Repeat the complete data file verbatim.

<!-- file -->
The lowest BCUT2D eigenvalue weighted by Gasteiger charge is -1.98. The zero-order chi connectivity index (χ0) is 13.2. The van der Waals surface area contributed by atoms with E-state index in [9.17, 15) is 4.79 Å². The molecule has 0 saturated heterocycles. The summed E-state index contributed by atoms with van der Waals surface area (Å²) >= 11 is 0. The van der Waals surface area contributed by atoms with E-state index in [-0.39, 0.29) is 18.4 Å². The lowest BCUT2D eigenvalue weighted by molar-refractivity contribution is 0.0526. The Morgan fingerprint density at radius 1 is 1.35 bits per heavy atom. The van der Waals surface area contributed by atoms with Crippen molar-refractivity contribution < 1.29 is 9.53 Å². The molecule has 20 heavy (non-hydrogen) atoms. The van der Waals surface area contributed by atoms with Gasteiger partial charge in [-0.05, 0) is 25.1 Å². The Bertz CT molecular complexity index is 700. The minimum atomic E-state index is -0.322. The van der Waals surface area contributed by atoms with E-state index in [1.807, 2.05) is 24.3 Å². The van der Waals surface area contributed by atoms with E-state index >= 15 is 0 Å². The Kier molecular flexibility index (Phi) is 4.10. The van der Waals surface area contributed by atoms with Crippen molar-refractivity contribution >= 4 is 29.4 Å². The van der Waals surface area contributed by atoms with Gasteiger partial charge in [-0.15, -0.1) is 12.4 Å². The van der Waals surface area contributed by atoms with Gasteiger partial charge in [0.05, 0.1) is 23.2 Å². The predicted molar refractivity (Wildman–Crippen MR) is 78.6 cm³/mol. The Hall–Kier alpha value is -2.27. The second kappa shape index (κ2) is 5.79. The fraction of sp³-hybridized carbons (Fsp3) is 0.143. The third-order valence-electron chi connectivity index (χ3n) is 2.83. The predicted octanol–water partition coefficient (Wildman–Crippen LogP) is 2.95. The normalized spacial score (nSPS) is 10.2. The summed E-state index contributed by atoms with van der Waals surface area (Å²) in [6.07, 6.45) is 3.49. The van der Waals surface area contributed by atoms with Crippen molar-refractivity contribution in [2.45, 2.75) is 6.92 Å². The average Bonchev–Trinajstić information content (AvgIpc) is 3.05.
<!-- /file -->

The lowest BCUT2D eigenvalue weighted by Gasteiger charge is -1.98. The zero-order chi connectivity index (χ0) is 13.2. The van der Waals surface area contributed by atoms with E-state index in [9.17, 15) is 4.79 Å². The molecule has 0 saturated heterocycles. The summed E-state index contributed by atoms with van der Waals surface area (Å²) >= 11 is 0. The van der Waals surface area contributed by atoms with E-state index in [-0.39, 0.29) is 18.4 Å². The lowest BCUT2D eigenvalue weighted by molar-refractivity contribution is 0.0526. The Morgan fingerprint density at radius 1 is 1.35 bits per heavy atom. The van der Waals surface area contributed by atoms with Crippen molar-refractivity contribution < 1.29 is 9.53 Å². The molecule has 20 heavy (non-hydrogen) atoms. The van der Waals surface area contributed by atoms with Gasteiger partial charge in [-0.05, 0) is 25.1 Å². The Bertz CT molecular complexity index is 700. The minimum atomic E-state index is -0.322. The van der Waals surface area contributed by atoms with E-state index in [1.807, 2.05) is 24.3 Å². The van der Waals surface area contributed by atoms with E-state index >= 15 is 0 Å². The Kier molecular flexibility index (Phi) is 4.10. The van der Waals surface area contributed by atoms with Crippen molar-refractivity contribution >= 4 is 29.4 Å². The van der Waals surface area contributed by atoms with Gasteiger partial charge in [-0.15, -0.1) is 12.4 Å². The van der Waals surface area contributed by atoms with Gasteiger partial charge in [0.05, 0.1) is 23.2 Å². The predicted molar refractivity (Wildman–Crippen MR) is 78.6 cm³/mol. The Hall–Kier alpha value is -2.27. The second kappa shape index (κ2) is 5.79. The fraction of sp³-hybridized carbons (Fsp3) is 0.143. The third-order valence-electron chi connectivity index (χ3n) is 2.83. The predicted octanol–water partition coefficient (Wildman–Crippen LogP) is 2.95. The normalized spacial score (nSPS) is 10.2. The summed E-state index contributed by atoms with van der Waals surface area (Å²) in [6.07, 6.45) is 3.49. The van der Waals surface area contributed by atoms with Crippen molar-refractivity contribution in [2.45, 2.75) is 6.92 Å². The average Bonchev–Trinajstić information content (AvgIpc) is 3.05.